The USLE_1981-4 project data (Universal Soil Loss Equation) was collected from of (9) sites at (4) locations. A Swanson rotating boom simulator with (30) V-Jet 80100 nozzles applied rainfall at two different intensities, 60 or 130 mm/hour depending on how many nozzles were turned on. Specially designed flumes used with the FW-1 automatic water level recorder were used to obtain continuous runoff flow measurements. The sites in this data set followed a standardized rainfall simulator protocol which future studies by multiple investigators would continue to use. The data set contains rainfall simulator hydrologic and erosion data as well as vegetation and ground data collected in spring and fall from 1981 to 1984.
Data from: Effects of conifer treatments on soil nutrient availability and plant composition in sagebrush steppe
Conifer control in sagebrush steppe of the western United States causes various levels of site disturbance influencing vegetation recovery and resource availability. The data set presented in this article include growing season availability of soil micronutrients and levels of total soil carbon, organic matter, and N spanning a six year period following western juniper (Juniperus occidentalis spp. occidentalis) reduction by mechanical cutting and prescribed fire of western juniper woodlands in southeast Oregon. These data can be useful to further evaluate the impacts of conifer woodland reduction to soil resources in sagebrush steppe plant communities.
To assess the magnitude of greenhouse gas (GHG) fluxes, nutrient runoff and leaching from dairy barnyards and to characterize factors controlling these fluxes, nine barnyards were built at the U.S. Dairy Forage Research Center Farm in Prairie du Sac, WI (latitude 43.33N, longitude 89.71W). The barnyards were designed to simulate outdoor cattle-holding areas on commercial dairy farms in Wisconsin. Each barnyard was approximately 7m x 7m; areas of barnyards 1-9 were 51.91, 47.29, 50.97, 46.32, 45.64, 46.30, 48.93, 48.78, 46.73 square meters, respectively. Factors investigated included three different surface materials (bark, sand, soil) and timing of cattle corralling. Each barnyard included a gravity drainage system that allowed leachate to be pumped out and analyzed. Each soil-covered barnyard also included a system to intercept runoff at the perimeter and drain to a pumping port, similar to the leachate systems.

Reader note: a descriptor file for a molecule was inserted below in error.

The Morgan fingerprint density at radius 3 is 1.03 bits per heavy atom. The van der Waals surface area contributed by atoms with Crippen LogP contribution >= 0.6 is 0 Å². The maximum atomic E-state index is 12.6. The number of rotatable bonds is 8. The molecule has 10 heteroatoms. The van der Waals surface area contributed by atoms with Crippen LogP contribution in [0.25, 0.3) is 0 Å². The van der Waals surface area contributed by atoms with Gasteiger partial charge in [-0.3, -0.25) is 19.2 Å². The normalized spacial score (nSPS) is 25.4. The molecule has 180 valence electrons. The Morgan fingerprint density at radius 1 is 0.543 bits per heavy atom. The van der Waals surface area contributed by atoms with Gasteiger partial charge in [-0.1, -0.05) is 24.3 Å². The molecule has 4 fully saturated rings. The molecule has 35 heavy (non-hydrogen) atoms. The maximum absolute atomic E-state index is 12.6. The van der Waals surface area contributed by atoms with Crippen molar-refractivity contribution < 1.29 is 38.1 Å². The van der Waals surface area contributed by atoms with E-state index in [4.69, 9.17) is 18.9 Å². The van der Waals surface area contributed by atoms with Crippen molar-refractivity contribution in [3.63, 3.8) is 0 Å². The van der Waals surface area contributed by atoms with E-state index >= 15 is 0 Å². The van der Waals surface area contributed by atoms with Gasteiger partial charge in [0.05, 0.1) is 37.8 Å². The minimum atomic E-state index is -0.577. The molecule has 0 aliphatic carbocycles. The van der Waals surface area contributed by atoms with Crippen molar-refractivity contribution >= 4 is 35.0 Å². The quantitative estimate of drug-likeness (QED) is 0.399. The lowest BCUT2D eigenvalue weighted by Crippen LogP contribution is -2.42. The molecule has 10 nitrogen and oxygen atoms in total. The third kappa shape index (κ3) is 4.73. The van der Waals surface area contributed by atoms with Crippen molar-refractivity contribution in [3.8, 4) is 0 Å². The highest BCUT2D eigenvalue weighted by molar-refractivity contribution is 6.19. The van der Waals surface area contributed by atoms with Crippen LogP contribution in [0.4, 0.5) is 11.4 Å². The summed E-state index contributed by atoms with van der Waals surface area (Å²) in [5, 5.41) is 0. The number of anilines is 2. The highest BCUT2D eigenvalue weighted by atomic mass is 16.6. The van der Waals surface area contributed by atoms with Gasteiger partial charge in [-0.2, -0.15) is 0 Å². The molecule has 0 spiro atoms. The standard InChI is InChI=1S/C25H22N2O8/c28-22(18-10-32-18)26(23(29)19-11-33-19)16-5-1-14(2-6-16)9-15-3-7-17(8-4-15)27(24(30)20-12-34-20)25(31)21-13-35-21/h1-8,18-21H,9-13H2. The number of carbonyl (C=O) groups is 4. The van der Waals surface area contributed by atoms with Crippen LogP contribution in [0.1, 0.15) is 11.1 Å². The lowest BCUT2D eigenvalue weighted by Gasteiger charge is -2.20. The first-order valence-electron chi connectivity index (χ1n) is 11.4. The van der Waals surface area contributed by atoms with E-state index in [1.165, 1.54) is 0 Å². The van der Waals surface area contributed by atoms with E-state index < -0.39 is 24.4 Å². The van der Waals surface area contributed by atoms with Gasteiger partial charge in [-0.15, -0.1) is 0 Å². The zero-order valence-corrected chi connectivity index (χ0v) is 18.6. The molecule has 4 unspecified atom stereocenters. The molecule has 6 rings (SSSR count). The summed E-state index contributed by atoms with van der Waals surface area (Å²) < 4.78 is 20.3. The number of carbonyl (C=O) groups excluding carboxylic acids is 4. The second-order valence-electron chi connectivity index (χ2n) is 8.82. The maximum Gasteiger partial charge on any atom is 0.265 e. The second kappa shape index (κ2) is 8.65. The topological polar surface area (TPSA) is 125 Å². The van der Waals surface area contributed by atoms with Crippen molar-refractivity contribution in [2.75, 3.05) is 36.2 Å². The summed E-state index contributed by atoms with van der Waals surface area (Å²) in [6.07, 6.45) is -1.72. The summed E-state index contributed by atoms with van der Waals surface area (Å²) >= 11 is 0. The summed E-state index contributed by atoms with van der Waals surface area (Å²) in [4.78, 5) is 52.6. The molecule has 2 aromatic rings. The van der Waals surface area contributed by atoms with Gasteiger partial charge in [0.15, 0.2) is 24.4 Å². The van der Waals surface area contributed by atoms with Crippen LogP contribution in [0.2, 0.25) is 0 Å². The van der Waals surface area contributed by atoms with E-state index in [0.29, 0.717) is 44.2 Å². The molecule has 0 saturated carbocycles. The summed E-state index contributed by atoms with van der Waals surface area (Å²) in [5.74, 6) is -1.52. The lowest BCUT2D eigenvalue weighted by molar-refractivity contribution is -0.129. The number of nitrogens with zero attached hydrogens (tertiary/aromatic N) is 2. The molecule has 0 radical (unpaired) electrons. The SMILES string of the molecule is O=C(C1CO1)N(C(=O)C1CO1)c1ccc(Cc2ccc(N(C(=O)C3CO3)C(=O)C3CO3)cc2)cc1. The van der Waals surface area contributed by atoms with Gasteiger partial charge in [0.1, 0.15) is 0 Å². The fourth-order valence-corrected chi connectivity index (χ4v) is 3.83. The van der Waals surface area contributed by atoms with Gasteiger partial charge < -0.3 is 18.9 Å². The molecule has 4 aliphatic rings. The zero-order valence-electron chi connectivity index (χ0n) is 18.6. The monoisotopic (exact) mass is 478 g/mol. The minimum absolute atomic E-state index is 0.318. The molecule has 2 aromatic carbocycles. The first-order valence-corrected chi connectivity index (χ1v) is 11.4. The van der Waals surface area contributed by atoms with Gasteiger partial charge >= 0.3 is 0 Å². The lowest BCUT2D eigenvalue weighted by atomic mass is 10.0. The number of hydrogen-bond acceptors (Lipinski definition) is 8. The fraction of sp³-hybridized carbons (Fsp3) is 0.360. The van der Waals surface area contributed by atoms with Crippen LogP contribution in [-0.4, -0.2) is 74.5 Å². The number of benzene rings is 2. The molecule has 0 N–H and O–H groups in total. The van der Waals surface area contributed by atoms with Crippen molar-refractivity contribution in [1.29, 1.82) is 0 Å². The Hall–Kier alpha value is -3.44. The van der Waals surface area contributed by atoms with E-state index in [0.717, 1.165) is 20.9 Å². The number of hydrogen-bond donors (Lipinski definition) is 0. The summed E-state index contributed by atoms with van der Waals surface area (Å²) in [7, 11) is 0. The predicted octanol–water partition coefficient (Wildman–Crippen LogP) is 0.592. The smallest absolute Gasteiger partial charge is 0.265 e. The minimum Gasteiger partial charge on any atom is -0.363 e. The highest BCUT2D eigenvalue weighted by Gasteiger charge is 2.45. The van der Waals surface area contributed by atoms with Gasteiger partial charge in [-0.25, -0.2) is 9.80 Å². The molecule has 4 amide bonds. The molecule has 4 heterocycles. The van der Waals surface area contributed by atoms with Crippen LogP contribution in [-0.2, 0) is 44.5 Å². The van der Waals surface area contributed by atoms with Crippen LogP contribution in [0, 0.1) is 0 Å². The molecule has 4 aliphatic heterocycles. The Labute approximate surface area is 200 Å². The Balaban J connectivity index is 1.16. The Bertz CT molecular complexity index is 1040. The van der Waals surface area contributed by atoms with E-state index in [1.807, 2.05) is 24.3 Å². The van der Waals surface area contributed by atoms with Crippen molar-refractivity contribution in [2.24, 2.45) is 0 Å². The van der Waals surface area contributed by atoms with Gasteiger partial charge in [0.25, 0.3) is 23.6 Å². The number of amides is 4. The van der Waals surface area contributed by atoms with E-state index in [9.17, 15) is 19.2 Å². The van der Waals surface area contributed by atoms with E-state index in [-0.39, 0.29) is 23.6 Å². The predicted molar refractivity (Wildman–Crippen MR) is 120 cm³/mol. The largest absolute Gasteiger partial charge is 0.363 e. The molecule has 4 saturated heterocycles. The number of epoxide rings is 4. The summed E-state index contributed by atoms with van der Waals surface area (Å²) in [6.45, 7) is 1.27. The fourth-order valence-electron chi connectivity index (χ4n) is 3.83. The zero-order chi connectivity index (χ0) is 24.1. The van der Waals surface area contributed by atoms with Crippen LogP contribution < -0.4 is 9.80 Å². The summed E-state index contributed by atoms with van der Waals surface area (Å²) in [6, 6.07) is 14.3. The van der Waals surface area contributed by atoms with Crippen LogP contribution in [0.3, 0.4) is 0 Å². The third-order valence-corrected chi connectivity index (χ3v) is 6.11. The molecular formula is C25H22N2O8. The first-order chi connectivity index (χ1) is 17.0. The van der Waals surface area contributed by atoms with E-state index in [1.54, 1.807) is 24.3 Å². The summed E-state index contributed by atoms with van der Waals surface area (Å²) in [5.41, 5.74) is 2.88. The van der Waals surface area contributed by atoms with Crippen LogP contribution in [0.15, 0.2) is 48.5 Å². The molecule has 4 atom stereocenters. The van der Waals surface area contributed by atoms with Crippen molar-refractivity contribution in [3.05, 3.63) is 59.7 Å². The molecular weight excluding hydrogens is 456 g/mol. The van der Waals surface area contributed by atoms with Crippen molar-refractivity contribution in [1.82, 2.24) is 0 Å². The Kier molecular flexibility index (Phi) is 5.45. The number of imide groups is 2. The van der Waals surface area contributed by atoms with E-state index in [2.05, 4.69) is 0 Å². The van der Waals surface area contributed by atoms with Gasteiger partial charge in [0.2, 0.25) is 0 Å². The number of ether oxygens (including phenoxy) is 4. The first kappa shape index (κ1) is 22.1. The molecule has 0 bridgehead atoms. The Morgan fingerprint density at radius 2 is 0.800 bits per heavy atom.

Data from: Identifying Critical Life Stage Transitions for Biological Control of Long-lived Perennial Vincetoxicum Species
This dataset includes data on 25 transitions of a matrix demographic model of the invasive species Vincetoxicum nigrum (L.) Moench (black swallow-wort or black dog-strangling vine) and Vincetoxicum rossicum (Kleopow) Barb. (pale swallow-wort or dog-strangling vine) (Apocynaceae, subfamily Asclepiadoideae), two invasive perennial vines in the northeastern U.S.A. and southeastern Canada. The matrix model was developed for projecting population growth rates as a result of changes to lower-level vital rates from biological control although the model is generalizable to any control tactic.
The LDMI experiment (Low-Disturbance Manure Incorporation) was designed to evaluate nutrient losses with conventional and improved liquid dairy manure management practices in a corn silage (Zea mays) / rye cover-crop (Secale cereale) system. The improved manure management treatments were designed to incorporate manure while maintaining crop residue for erosion control. Field observations included greenhouse gas (GHG) fluxes from soil, soil nutrient concentrations, crop growth and harvest biomass and nutrient content, as well as monitoring of soil physical and chemical properties. Observations from LDMI have been used for parameterization and validation of computer simulation models of GHG emissions from dairy farms (Gaillard et al., submitted). The LDMI experiment was performed as part of the Dairy CAP.